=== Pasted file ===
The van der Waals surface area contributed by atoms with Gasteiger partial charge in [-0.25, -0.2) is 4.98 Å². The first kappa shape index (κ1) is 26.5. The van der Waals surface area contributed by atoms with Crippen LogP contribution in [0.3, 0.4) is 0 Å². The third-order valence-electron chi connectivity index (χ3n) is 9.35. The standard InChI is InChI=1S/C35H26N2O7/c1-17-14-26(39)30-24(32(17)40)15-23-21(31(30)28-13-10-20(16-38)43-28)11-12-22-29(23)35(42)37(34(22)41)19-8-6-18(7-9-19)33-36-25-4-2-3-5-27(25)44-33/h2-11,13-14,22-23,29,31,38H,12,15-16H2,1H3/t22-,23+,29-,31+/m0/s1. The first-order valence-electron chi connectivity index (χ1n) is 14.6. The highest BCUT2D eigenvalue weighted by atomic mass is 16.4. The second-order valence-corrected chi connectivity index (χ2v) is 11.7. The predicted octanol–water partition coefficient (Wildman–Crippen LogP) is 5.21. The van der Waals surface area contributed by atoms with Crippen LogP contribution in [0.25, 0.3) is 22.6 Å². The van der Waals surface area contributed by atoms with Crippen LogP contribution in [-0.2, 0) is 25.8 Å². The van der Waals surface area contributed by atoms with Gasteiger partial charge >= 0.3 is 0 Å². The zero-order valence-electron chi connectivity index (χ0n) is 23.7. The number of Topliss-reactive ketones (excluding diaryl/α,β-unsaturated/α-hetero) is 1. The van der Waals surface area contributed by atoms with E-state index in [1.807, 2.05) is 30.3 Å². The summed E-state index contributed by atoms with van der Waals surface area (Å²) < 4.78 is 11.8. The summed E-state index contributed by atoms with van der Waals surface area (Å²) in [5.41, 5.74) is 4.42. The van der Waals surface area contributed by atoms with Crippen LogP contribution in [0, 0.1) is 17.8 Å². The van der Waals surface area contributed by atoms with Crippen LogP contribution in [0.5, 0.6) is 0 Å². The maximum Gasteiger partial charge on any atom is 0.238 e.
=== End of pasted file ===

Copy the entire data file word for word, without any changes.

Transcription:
The van der Waals surface area contributed by atoms with Gasteiger partial charge in [-0.25, -0.2) is 4.98 Å². The first kappa shape index (κ1) is 26.5. The van der Waals surface area contributed by atoms with Crippen LogP contribution in [0.3, 0.4) is 0 Å². The third-order valence-electron chi connectivity index (χ3n) is 9.35. The standard InChI is InChI=1S/C35H26N2O7/c1-17-14-26(39)30-24(32(17)40)15-23-21(31(30)28-13-10-20(16-38)43-28)11-12-22-29(23)35(42)37(34(22)41)19-8-6-18(7-9-19)33-36-25-4-2-3-5-27(25)44-33/h2-11,13-14,22-23,29,31,38H,12,15-16H2,1H3/t22-,23+,29-,31+/m0/s1. The first-order valence-electron chi connectivity index (χ1n) is 14.6. The highest BCUT2D eigenvalue weighted by atomic mass is 16.4. The second-order valence-corrected chi connectivity index (χ2v) is 11.7. The predicted octanol–water partition coefficient (Wildman–Crippen LogP) is 5.21. The van der Waals surface area contributed by atoms with Crippen LogP contribution in [0.25, 0.3) is 22.6 Å². The van der Waals surface area contributed by atoms with Crippen LogP contribution in [-0.2, 0) is 25.8 Å². The van der Waals surface area contributed by atoms with Gasteiger partial charge >= 0.3 is 0 Å². The zero-order valence-electron chi connectivity index (χ0n) is 23.7. The number of Topliss-reactive ketones (excluding diaryl/α,β-unsaturated/α-hetero) is 1. The van der Waals surface area contributed by atoms with E-state index in [1.807, 2.05) is 30.3 Å². The summed E-state index contributed by atoms with van der Waals surface area (Å²) < 4.78 is 11.8. The summed E-state index contributed by atoms with van der Waals surface area (Å²) in [5.41, 5.74) is 4.42. The van der Waals surface area contributed by atoms with Crippen LogP contribution in [0, 0.1) is 17.8 Å². The van der Waals surface area contributed by atoms with Crippen LogP contribution in [0.5, 0.6) is 0 Å². The maximum Gasteiger partial charge on any atom is 0.238 e.